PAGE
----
Baby sensory & development classes

As a new parent you may be unsure about when you should start taking your baby to classes. Whether you should sign them up for baby sensory and development classes or similar classes designed specially with babies in mind. You may even have read articles that suggest that you should avoid over stimulating your baby and avoid enrolling in classes altogether. Hear what these parents have to say.
As a new parent you may be unsure about when you should start taking your baby to classes.

Whether you should sign them up for baby sensory and development classes or similar classes designed specially with babies in mind.

You may even have read articles that suggest that you should avoid over stimulating your baby and avoid enrolling in classes altogether.

This article has been written by Baby Sensory and explores the experiences of a number of parents who have taken their babies to Baby Sensory classes from a very young age.

Baby Sensory & Development Classes


1. When to start baby sensory & development classes

The Baby Sensory programme, founded by Dr Lin Day (PhD. Dip. Ed. BSc. PGCE. M. Phil) supports the early development of babies through exposure to sensory experiences.

Parents bring their babies to the classes when they are as young as 1 week old and the programme has proved very popular.

“Scientific research increasingly supports the view that rich sensory experiences from birth can build important neural connections that develop future intelligence.

One of the most crucial periods for the development of complex neural connections for intelligence is in the first 3 months of life. This is the time when the brain shows most plasticity.” Dr Lin Day.

Kirsty Davison started attending Baby Sensory classes with Jack when he was just 3 weeks old and only left when he was too old to continue at 13 months.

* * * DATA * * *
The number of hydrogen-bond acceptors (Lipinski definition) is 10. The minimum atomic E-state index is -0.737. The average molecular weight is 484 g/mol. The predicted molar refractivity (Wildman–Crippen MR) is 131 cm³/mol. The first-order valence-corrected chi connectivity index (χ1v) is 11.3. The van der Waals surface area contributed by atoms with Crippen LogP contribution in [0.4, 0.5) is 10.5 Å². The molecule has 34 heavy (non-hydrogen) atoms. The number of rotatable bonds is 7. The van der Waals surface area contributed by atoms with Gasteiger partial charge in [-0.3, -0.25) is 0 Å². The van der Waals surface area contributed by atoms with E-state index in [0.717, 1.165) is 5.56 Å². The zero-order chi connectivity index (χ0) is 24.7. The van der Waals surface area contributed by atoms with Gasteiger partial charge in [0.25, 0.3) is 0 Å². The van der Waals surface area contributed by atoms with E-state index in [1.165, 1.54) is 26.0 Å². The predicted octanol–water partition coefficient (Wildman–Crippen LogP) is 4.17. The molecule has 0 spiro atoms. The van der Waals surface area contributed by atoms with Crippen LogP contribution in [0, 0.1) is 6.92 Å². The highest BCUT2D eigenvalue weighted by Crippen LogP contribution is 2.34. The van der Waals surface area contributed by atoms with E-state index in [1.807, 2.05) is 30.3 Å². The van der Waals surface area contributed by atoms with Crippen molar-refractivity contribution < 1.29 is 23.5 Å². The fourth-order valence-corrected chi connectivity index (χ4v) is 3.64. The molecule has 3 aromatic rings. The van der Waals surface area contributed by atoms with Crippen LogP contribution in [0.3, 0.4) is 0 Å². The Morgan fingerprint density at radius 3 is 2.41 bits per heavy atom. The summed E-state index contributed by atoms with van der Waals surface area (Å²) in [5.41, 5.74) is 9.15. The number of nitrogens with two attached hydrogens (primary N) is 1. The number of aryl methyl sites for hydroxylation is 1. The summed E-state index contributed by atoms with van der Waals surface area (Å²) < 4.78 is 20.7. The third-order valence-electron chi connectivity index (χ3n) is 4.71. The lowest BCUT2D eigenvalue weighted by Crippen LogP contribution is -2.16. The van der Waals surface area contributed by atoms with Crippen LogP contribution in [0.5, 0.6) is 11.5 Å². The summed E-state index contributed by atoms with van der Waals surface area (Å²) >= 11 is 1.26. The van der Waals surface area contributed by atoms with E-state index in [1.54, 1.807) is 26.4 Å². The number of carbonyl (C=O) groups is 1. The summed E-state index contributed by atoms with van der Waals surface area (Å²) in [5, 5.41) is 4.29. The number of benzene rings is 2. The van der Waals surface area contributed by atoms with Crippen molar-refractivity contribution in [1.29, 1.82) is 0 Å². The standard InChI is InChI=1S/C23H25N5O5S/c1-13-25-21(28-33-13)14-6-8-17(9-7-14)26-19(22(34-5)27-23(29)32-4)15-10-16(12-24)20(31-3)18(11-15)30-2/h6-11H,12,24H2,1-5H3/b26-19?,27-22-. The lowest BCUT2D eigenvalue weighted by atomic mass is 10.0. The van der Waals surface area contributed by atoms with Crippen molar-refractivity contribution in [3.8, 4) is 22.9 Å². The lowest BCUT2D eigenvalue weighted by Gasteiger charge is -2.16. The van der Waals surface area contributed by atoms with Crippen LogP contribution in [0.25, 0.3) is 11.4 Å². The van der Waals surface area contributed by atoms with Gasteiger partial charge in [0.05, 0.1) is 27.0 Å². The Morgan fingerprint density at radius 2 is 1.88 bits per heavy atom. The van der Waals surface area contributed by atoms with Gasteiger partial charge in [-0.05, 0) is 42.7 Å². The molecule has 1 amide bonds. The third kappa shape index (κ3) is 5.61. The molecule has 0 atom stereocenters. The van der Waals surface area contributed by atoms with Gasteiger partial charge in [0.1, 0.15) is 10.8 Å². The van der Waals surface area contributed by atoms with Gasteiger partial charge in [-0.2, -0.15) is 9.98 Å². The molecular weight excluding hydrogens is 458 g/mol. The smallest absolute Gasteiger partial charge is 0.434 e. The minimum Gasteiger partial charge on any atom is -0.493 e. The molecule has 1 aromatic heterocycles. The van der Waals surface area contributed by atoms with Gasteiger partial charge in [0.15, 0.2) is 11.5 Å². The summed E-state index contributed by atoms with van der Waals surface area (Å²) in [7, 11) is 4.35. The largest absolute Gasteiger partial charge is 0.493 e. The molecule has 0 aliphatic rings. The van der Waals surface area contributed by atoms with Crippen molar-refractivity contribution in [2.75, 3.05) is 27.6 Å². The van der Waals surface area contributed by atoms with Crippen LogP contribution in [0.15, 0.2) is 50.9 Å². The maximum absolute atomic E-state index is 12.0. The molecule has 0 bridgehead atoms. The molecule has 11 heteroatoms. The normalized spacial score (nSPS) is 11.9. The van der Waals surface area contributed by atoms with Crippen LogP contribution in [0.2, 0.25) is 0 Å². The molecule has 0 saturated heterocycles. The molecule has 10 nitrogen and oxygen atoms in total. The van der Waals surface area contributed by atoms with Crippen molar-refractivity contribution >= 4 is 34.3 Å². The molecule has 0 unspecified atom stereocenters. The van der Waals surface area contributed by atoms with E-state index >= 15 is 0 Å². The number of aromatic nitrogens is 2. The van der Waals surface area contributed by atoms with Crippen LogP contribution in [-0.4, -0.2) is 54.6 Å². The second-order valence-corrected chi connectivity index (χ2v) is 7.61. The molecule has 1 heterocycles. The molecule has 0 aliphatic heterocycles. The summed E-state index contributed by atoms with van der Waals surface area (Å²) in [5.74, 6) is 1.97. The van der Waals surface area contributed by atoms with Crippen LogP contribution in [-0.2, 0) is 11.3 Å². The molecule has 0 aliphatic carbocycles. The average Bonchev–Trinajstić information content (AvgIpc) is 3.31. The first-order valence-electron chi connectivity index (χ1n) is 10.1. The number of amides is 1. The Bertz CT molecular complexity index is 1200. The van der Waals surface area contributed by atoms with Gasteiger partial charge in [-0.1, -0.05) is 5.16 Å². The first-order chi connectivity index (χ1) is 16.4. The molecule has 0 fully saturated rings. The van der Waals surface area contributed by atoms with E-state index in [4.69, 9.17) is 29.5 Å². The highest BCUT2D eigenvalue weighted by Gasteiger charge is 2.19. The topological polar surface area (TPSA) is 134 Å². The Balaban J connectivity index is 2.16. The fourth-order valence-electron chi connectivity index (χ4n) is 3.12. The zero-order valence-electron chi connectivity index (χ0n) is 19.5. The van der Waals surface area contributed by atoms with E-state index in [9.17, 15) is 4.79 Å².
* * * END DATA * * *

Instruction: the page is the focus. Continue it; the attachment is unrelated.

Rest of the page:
“Jack never cried at the Baby Sensory classes unless he needed feeding or changing and I was always able to tend to his needs at the sessions. After 3 or 4 weeks he recognised the Say Hello to the Sun song, which is played at the start of every session and he was always settled during the class.”

At 20 months, Jack is a very bright toddler and he is considered to be very advanced for his age. It has been suggested by the nursery that he should be in the over 2’s group, where he can join in with more advanced activities.

At home, Jack enjoys games involving pictures and he is able to point to the correct picture from a set of over 20 picture cards when prompted by his mum.

“Jack loved the treasure baskets and the other activities at the Baby Sensory classes and I am sure that this has helped him to develop an inquisitive nature. Others often comment that Jack is very advanced and friends are always commenting on how confident he is for his age.”

2. Encouraging baby learning & development

The remarkable ability of the brain to make connections and to absorb information has provided Baby Sensory with a wonderful opportunity to encourage the learning and development of babies from birth.

Classes give parents the chance to spend quality time with their babies, to interact warmly with them on a one-to-one level and to enjoy a wealth of rich sensory experiences.

All activities are accompanied by useful learning and developmental information.

This is important because parents need to know why and how they can lead their baby’s learning forwards during the most important months of their lives.

Dr Lin Day explains “From birth, verbal interactions build important brain connections for language and social skills.